Channels ▼
RSS

Design

The Comparative Productivity of Programming Languages


A meme that I read frequently, especially in developer forums on JVM languages, is how much more productive developers are once they move on from Java, due to no longer having to deal with the language's verbosity. I've seen this precise claim made in forums for Groovy and Scala, and would surely find it in forums for all the other JVM languages that claim to improve on Java. I've never bought the argument. To me, it's the kind of specious claim that concision translates into productivity. Concision and the underlying technology that makes it possible often implies other trade-offs that have costs — not the least of which is readability. Another contributor, dynamic typing, can allow runtime errors to occur that would be caught with static typing. I could go on — the bottom line is that there are lots of factors that determine the productivity of a given language, and verbosity is just one of them. I'm not even sure it's one of the major ones.

The problem is that measuring productivity is invariably viewed as more of an art than scientific work. It has a kind of fuzzy aspect to it that defies accurate measurement. Or so one would think. But my co-author on this editorial, Peter Hill, leads a group of researchers in software engineering who do in fact have hard data on the topic. The key unit of measure is a function point, which is a measurable amount of functionality that can be determined during the requirements phase of a program. It measures many components such as the number of logical files, interface files, external inputs, external outputs, and external queries. It is an approach has provided consistent sizing of software projects for more than 35 years. Essentially, it measures the gross amount of functionality based on measurable artifacts. Once a project's size in function points is determined, then you can measure many other aspects and compare them with other projects known to be of roughly the same size.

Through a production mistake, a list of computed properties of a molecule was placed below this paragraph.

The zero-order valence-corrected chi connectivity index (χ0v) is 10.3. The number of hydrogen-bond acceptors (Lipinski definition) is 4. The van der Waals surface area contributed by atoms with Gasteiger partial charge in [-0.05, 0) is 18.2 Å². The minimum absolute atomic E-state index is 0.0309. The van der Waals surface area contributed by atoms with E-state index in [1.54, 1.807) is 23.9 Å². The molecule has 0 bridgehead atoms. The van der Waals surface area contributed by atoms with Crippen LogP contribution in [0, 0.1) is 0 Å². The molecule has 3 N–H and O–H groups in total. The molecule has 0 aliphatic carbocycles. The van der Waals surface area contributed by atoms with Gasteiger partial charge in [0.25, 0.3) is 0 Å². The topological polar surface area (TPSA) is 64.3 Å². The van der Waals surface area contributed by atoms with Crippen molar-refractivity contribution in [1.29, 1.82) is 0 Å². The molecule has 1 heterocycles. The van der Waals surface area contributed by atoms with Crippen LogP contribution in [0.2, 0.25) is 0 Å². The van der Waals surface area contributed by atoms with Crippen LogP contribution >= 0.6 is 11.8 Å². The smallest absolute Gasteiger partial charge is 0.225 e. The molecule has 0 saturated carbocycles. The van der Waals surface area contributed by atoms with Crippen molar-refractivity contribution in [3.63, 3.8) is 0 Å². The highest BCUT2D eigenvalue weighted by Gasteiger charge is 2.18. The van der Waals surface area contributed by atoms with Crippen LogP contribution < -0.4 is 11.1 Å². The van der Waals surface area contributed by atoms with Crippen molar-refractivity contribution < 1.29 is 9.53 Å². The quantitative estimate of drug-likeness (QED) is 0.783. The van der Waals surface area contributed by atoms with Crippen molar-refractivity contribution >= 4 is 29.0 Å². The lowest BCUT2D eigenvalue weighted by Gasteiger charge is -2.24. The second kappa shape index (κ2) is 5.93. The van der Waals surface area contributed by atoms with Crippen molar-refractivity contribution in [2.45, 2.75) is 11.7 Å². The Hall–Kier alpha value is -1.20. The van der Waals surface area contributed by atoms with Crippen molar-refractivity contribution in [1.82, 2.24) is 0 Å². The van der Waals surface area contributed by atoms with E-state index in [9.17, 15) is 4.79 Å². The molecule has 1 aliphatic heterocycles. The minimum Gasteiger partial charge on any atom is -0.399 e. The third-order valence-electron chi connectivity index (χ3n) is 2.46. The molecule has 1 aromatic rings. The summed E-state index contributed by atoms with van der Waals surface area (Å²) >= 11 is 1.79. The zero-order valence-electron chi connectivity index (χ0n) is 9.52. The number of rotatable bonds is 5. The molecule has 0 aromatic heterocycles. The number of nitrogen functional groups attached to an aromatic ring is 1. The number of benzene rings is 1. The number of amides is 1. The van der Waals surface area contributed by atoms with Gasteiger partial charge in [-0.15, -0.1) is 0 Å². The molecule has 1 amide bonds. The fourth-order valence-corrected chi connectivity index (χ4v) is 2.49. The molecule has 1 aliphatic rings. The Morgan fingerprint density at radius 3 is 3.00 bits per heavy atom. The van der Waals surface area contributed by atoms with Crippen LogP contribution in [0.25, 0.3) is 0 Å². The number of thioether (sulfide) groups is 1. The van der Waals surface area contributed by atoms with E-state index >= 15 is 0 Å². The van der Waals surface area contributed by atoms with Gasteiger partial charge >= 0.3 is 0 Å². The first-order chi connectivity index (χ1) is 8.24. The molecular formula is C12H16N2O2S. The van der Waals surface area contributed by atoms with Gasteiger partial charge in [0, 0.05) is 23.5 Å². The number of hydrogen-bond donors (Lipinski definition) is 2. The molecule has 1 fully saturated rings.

Peter's group, ISBSG, a non-profit software research group, has gathered data on 6,000 projects, using functional size as the key sizing measure. From this data, they can see how many hours it took to take each project to completion and how those hours mapped to languages, on projects that were primarily written in one language. Table 1 shows what his research turned up.

Table 1: Development hours per function point of software, ranked by principal programming language.

Language Hours Per Function Point
ASP* 06.1
Visual Basic 08.5
Java 10.6
SQL 10.8
C++ 12.4
C 13.0
C# 15.5
PL/1 14.2
COBOL 16.8
ABAP 19.9

*refers to classic ASP. Included for comparison purposes.
(Courtesy of ISBSG.)

The numbers are remarkably noncontroversial. They seem to suggest that higher-level languages are generally more productive than lower-level languages. However, in contradiction to this trend, languages designed primarily for business purposes — COBOL and ABAP — actually reduce productivity when compared with general-purpose programming languages. Hill is quick to point out that language is not the only factor affecting these numbers. The kinds of projects (you would not expect much cross-over between projects in C and ASP), the size and nature of the teams, and many other factors all contribute.